12   Despite the concern about the individual issues involved in fraud cases, there are at least three situations in which courts typically find common issues predominant in fraud cases: "(1) those in which reliance is common across the class; (2) those in which courts have excused a showing of individual reliance; and (3) those in which the underlying law does not require a showing of individual reliance." Newberg § 4:58. Reliance may be a common issue when the same misrepresentation is made to the entire class; some circuits have held that written misrepresentations may be common issues while oral misrepresentations are presumed to be individualized. See, e.g., Moore v. PaineWebber, Inc., 306 F.3d 1247, 1253 (2d Cir. 2002)("[T]he Third, Fourth, Fifth, Sixth, and Seventh Circuits . . . have held that oral misrepresentations are presumptively individualized."); In re Prudential Ins. Co. Am. Sales Practice Litig. Agent Actions, 148 F.3d 283, 319 (3d Cir. 1998)(certifying class where alleged misrepresentations were written and uniform); Spencer v. Hartford Fin. Servs. Grp., Inc., 256 F.R.D. 284, 297 (D. Conn. 2009)(certifying class where class definition was narrowed to include only those who had received written communications from defendant). The requirement that plaintiffs show reliance is most often presumed or excused in so-called fraud-on-the-market [*57]  securities cases, in which class members -- investors in the defendant company -- are presumed to be rational, fully informed actors who use all of the information available to the general public, but are also presumed to not possess insider information. See Stoneridge Inv. Partners, LLC v. Scientific-Atlanta, 552 U.S. 148, 159 (2008)(citing Affiliated Ute Citizens of Utah v. United States, 406 U.S. 128, 153 (1972); Basic Inc. v. Levinson, 485 U.S. 224, 245 (1988)).

13   In In re Bridgestone/Firestone, Inc., 288 F.3d 1012 (7th Cir. 2002), Judge Easterbrook, in a pre-Wal-Mart/Comcast opinion, stated:

   No class action is proper unless all litigants are governed by the same legal rules. Otherwise the class cannot satisfy the commonality and superiority requirements of Fed. R. Civ. P. 23(a), (b)(3). Yet state laws about theories such as those presented by our plaintiffs differ, and such differences have led us to hold that other warranty, fraud, or products-liability suits may not proceed as nationwide classes

. . . .

Differences across states may be costly for courts and litigants alike, but they are a fundamental aspect of our federal republic and must not be overridden in a quest to clear the queue in court. . . . Tempting as it is to alter doctrine in order to facilitate class treatment, judges must resist so that all parties' legal rights may be respected.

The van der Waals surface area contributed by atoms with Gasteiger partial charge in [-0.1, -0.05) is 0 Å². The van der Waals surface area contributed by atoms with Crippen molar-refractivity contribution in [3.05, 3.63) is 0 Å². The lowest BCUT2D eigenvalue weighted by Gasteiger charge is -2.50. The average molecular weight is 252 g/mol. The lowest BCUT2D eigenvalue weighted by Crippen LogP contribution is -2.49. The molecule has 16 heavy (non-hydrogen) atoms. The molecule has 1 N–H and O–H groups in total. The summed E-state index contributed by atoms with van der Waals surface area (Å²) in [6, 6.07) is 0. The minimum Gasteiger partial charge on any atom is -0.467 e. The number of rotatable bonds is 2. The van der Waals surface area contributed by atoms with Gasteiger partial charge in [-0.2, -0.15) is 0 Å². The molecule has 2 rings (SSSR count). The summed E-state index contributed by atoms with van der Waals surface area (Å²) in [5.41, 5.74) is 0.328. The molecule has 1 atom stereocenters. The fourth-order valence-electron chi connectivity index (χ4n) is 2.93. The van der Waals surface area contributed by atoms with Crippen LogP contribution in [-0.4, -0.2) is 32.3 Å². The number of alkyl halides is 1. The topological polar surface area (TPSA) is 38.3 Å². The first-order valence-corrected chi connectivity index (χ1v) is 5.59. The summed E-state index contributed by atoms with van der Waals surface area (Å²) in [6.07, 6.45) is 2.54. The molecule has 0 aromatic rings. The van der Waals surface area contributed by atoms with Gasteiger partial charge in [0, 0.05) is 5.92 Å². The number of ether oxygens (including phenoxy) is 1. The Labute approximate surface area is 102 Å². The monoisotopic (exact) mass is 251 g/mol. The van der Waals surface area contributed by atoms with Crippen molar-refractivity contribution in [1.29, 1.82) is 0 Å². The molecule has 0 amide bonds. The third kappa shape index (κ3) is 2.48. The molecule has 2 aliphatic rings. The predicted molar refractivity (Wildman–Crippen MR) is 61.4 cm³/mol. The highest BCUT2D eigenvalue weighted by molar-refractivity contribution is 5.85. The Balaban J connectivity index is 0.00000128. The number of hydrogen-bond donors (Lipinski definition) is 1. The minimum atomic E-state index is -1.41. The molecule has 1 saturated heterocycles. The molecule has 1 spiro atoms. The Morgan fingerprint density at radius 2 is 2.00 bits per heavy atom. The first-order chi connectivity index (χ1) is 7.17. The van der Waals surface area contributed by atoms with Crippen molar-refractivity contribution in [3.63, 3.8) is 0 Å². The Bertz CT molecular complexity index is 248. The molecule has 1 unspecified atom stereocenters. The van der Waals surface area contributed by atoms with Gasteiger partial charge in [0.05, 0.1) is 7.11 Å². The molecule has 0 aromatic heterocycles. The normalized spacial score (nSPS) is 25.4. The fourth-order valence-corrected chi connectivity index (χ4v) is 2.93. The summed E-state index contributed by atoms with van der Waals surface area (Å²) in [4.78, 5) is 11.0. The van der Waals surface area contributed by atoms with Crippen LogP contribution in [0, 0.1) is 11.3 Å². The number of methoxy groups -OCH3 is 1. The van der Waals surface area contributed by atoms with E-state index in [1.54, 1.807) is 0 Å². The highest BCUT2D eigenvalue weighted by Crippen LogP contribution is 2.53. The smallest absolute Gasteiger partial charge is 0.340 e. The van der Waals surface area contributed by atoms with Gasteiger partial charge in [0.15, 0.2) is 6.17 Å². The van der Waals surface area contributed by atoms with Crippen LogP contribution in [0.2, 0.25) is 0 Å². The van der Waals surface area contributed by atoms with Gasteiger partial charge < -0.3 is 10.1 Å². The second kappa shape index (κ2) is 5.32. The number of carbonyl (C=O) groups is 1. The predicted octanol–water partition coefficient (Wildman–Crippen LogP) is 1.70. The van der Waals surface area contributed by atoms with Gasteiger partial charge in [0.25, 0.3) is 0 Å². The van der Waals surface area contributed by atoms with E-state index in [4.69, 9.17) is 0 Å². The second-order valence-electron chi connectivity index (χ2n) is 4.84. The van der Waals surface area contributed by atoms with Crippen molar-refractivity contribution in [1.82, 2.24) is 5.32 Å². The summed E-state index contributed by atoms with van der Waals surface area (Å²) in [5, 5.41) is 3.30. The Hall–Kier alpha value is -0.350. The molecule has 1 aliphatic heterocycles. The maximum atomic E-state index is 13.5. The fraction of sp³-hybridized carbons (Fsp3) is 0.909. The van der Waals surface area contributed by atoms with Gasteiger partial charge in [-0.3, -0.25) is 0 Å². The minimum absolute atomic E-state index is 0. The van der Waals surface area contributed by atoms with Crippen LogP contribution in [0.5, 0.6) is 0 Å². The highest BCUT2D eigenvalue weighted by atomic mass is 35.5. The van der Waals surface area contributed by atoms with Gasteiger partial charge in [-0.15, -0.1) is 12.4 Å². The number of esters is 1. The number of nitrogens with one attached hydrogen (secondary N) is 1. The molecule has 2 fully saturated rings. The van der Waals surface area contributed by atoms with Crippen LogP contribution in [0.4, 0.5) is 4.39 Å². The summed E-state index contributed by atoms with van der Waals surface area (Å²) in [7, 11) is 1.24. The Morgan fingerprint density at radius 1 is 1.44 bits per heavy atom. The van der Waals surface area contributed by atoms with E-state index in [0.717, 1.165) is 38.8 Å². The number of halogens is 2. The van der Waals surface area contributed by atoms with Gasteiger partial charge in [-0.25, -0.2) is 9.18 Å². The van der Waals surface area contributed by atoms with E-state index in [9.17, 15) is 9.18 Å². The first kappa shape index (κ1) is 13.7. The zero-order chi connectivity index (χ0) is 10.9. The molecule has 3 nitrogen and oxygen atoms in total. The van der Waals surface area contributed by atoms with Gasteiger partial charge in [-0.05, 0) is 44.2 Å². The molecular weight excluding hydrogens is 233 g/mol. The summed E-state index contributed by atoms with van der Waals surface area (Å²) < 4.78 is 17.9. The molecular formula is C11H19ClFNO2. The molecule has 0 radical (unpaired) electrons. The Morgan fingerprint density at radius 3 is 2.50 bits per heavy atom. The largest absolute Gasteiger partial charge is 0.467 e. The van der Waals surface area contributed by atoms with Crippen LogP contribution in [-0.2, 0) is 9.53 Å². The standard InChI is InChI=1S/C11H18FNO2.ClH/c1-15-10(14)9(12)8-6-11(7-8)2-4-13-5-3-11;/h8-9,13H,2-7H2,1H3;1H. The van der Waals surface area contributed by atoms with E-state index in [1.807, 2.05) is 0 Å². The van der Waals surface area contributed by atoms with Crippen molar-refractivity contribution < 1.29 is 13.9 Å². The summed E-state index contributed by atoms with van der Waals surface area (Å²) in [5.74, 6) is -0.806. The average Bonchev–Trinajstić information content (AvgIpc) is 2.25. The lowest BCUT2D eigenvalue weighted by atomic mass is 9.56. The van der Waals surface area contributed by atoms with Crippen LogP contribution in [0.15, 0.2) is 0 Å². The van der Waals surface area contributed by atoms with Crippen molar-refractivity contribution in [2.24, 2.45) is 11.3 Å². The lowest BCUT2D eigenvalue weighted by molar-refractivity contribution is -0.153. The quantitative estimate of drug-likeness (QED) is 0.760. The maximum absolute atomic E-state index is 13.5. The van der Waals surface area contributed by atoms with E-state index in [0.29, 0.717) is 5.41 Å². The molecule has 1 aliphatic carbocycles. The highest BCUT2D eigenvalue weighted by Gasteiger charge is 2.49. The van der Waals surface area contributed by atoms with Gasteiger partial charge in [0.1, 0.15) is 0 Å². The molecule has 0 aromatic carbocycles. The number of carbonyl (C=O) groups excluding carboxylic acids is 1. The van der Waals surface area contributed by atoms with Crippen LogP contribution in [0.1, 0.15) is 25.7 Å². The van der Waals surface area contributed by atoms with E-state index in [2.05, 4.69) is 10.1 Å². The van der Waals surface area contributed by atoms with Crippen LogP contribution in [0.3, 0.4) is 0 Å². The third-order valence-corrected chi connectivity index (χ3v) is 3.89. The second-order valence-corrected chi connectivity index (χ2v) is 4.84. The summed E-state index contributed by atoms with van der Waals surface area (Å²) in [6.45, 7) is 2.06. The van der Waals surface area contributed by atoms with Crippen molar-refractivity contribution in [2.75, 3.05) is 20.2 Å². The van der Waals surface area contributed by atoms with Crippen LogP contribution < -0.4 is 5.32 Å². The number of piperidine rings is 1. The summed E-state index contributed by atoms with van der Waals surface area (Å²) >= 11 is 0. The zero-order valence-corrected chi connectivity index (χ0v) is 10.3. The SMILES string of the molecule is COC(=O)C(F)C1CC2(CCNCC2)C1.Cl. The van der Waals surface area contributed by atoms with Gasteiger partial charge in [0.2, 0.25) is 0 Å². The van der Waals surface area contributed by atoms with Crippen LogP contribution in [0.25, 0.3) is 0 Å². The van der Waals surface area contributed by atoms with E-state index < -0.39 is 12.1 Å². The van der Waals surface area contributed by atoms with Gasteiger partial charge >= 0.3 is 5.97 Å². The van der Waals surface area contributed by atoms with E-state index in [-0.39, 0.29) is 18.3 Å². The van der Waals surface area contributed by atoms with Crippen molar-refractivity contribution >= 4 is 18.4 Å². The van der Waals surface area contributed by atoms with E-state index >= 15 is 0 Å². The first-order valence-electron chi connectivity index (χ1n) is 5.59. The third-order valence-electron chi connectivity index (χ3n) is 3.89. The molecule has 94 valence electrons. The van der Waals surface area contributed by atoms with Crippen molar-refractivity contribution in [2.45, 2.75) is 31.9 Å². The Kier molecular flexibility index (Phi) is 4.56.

In re Bridgestone/Firestone, Inc., 288 F.3d at 1015-20.

Finally, despite earlier case law, recent Supreme Court case law makes clear that damages determinations, whether they relate [*58]  to classwide damages or individual damages, can defeat predominance. See Comcast Corp. v. Behrend, 133 S. Ct. 1426 (2013). In Comcast Corp. v. Behrend, the Supreme Court held that the plaintiffs' method for determining classwide damages -- a regression model not based on any particular one of the plaintiffs' four liability theories -- was inadmissible to prove classwide damages. See 133 S. Ct. 1433. The Third Circuit had allowed the plaintiffs' method to establish damages without deciding "whether the methodology was a just and reasonable inference or speculation." 133 S. Ct. at 1433 (quoting 655 F.3d 182, 206 (3d Cir. 2011)). Justice Scalia said that

   it is clear that, under the proper standard for evaluating certification, respondents' model falls far short of establishing that damages are capable of measurement on a classwide basis. Without presenting another methodology, respondents cannot show Rule 23(b)(3) predominance: Questions of individual damage calculations will inevitably overwhelm questions common to the class.

Comcast Corp. v. Behrend, 133 S. Ct. at 1433. In short, Justice Scalia stated that, without any reliable method for establishing classwide damages, individual issues relating to determining classwide damages defeated predominance. See 133 S. Ct. at 1433.

The Court thinks that Comcast Corp. v. Behrend is relevant not only to classwide damages, but also [*59]  to individual damages determinations, in three ways. First, at the class certification stage, the Court cannot ignore how individual damages are to be decided. In other words, the Court cannot ignore the possible complexities of the individual damages determinations in making the predominance calculation. A class can have individual damage calculations, but the Court must consider the issues of individual damages calculations at the class certification stage. Second, the methodology for all class members needs to be common or, if there are different methodologies for some plaintiffs and class members, the Court must take these differences into account at the class certification stage in the predominance analysis. In other words, if the Court is going to use different methodologies for different class members, it must decide: (i) whether these differences create questions affecting only individual members; and (ii) whether these individual questions predominate over the questions of law or fact common to the class. Third, even if the methodology is common to the class, the Court must decide whether it will operate in a consistent way for each individual class member. The law and methodology [*60]  may be the same, but when applied to the class, they may create issues for one class member or group of class members that they do not create for other class members or groups. The predominance analysis must identify precisely the common issues and uncommon issues that application of the class methodology or methodologies raise, and then determine whether, in the total issue mix, the common issues predominate over the individual ones.